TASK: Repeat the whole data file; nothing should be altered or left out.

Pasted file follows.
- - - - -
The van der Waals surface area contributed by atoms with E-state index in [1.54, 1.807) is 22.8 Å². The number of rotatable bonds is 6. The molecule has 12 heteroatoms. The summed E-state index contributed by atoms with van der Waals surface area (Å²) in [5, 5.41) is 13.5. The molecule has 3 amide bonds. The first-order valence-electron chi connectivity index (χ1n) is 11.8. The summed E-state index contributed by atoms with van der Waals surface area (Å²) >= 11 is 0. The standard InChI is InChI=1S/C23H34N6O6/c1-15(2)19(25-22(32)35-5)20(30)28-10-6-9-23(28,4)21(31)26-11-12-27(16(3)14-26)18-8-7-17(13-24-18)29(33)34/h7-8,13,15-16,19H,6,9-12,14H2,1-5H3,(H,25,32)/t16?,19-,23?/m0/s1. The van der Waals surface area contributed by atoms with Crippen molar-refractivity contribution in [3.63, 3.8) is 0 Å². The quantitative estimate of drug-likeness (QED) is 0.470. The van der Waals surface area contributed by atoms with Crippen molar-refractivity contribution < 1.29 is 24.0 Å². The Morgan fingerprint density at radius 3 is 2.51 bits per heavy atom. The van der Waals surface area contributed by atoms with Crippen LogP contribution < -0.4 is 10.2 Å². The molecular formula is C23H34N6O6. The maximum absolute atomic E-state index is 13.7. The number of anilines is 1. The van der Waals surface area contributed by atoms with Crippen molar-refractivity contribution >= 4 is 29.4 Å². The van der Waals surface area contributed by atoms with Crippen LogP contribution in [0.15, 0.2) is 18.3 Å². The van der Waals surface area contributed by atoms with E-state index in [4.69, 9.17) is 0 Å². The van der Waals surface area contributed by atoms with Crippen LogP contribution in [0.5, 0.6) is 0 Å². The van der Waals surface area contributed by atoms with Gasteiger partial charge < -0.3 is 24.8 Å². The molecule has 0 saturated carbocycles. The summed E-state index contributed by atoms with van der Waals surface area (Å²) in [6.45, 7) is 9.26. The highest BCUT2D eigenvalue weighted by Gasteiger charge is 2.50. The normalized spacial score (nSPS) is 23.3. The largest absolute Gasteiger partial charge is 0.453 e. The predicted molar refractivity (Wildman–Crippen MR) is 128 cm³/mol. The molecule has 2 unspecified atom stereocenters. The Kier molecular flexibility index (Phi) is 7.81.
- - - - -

The van der Waals surface area contributed by atoms with E-state index in [1.54, 1.807) is 22.8 Å². The number of rotatable bonds is 6. The molecule has 12 heteroatoms. The summed E-state index contributed by atoms with van der Waals surface area (Å²) in [5, 5.41) is 13.5. The molecule has 3 amide bonds. The first-order valence-electron chi connectivity index (χ1n) is 11.8. The summed E-state index contributed by atoms with van der Waals surface area (Å²) >= 11 is 0. The standard InChI is InChI=1S/C23H34N6O6/c1-15(2)19(25-22(32)35-5)20(30)28-10-6-9-23(28,4)21(31)26-11-12-27(16(3)14-26)18-8-7-17(13-24-18)29(33)34/h7-8,13,15-16,19H,6,9-12,14H2,1-5H3,(H,25,32)/t16?,19-,23?/m0/s1. The van der Waals surface area contributed by atoms with Crippen molar-refractivity contribution in [3.63, 3.8) is 0 Å². The quantitative estimate of drug-likeness (QED) is 0.470. The van der Waals surface area contributed by atoms with Crippen molar-refractivity contribution < 1.29 is 24.0 Å². The Morgan fingerprint density at radius 3 is 2.51 bits per heavy atom. The van der Waals surface area contributed by atoms with Crippen LogP contribution < -0.4 is 10.2 Å². The molecular formula is C23H34N6O6. The maximum absolute atomic E-state index is 13.7. The number of anilines is 1. The van der Waals surface area contributed by atoms with Crippen molar-refractivity contribution >= 4 is 29.4 Å². The van der Waals surface area contributed by atoms with Crippen LogP contribution in [0.15, 0.2) is 18.3 Å². The van der Waals surface area contributed by atoms with E-state index in [4.69, 9.17) is 0 Å². The van der Waals surface area contributed by atoms with Crippen LogP contribution in [0.5, 0.6) is 0 Å². The van der Waals surface area contributed by atoms with Gasteiger partial charge < -0.3 is 24.8 Å². The molecule has 0 saturated carbocycles. The summed E-state index contributed by atoms with van der Waals surface area (Å²) in [6.45, 7) is 9.26. The highest BCUT2D eigenvalue weighted by Gasteiger charge is 2.50. The normalized spacial score (nSPS) is 23.3. The largest absolute Gasteiger partial charge is 0.453 e. The predicted molar refractivity (Wildman–Crippen MR) is 128 cm³/mol. The molecule has 2 unspecified atom stereocenters. The Kier molecular flexibility index (Phi) is 7.81.